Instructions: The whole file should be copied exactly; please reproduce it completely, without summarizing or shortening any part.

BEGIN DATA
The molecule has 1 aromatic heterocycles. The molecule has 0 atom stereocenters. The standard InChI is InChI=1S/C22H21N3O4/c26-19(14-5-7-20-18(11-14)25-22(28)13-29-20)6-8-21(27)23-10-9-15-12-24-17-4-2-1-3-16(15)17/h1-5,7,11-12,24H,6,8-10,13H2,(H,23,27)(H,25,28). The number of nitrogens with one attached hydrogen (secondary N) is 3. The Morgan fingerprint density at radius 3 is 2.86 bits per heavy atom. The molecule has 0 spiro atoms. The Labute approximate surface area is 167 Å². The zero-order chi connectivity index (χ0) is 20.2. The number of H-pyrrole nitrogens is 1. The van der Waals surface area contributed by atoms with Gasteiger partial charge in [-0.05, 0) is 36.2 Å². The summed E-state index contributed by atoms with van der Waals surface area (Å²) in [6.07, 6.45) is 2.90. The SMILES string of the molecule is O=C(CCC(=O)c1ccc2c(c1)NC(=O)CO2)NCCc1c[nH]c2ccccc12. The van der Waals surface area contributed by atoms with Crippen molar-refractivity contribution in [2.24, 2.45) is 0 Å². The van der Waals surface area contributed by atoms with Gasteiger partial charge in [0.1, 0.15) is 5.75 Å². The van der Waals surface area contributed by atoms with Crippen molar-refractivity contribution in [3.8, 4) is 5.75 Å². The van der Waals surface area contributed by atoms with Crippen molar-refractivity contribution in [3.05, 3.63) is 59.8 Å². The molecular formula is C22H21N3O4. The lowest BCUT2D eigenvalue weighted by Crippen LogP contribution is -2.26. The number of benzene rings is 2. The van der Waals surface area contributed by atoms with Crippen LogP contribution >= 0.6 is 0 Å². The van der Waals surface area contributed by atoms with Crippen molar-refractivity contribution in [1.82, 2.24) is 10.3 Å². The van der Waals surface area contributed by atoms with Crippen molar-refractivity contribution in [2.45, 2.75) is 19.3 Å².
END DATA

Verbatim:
The molecule has 1 aromatic heterocycles. The molecule has 0 atom stereocenters. The standard InChI is InChI=1S/C22H21N3O4/c26-19(14-5-7-20-18(11-14)25-22(28)13-29-20)6-8-21(27)23-10-9-15-12-24-17-4-2-1-3-16(15)17/h1-5,7,11-12,24H,6,8-10,13H2,(H,23,27)(H,25,28). The number of nitrogens with one attached hydrogen (secondary N) is 3. The Morgan fingerprint density at radius 3 is 2.86 bits per heavy atom. The molecule has 0 spiro atoms. The Labute approximate surface area is 167 Å². The zero-order chi connectivity index (χ0) is 20.2. The number of H-pyrrole nitrogens is 1. The van der Waals surface area contributed by atoms with Gasteiger partial charge in [-0.05, 0) is 36.2 Å². The summed E-state index contributed by atoms with van der Waals surface area (Å²) in [6.07, 6.45) is 2.90. The SMILES string of the molecule is O=C(CCC(=O)c1ccc2c(c1)NC(=O)CO2)NCCc1c[nH]c2ccccc12. The van der Waals surface area contributed by atoms with Crippen molar-refractivity contribution in [2.24, 2.45) is 0 Å². The van der Waals surface area contributed by atoms with Gasteiger partial charge in [0.1, 0.15) is 5.75 Å². The van der Waals surface area contributed by atoms with Crippen molar-refractivity contribution in [3.8, 4) is 5.75 Å². The van der Waals surface area contributed by atoms with Crippen molar-refractivity contribution in [3.05, 3.63) is 59.8 Å². The molecular formula is C22H21N3O4. The lowest BCUT2D eigenvalue weighted by Crippen LogP contribution is -2.26. The number of benzene rings is 2. The van der Waals surface area contributed by atoms with Crippen LogP contribution >= 0.6 is 0 Å². The van der Waals surface area contributed by atoms with Crippen molar-refractivity contribution in [1.82, 2.24) is 10.3 Å². The van der Waals surface area contributed by atoms with Crippen molar-refractivity contribution in [2.45, 2.75) is 19.3 Å².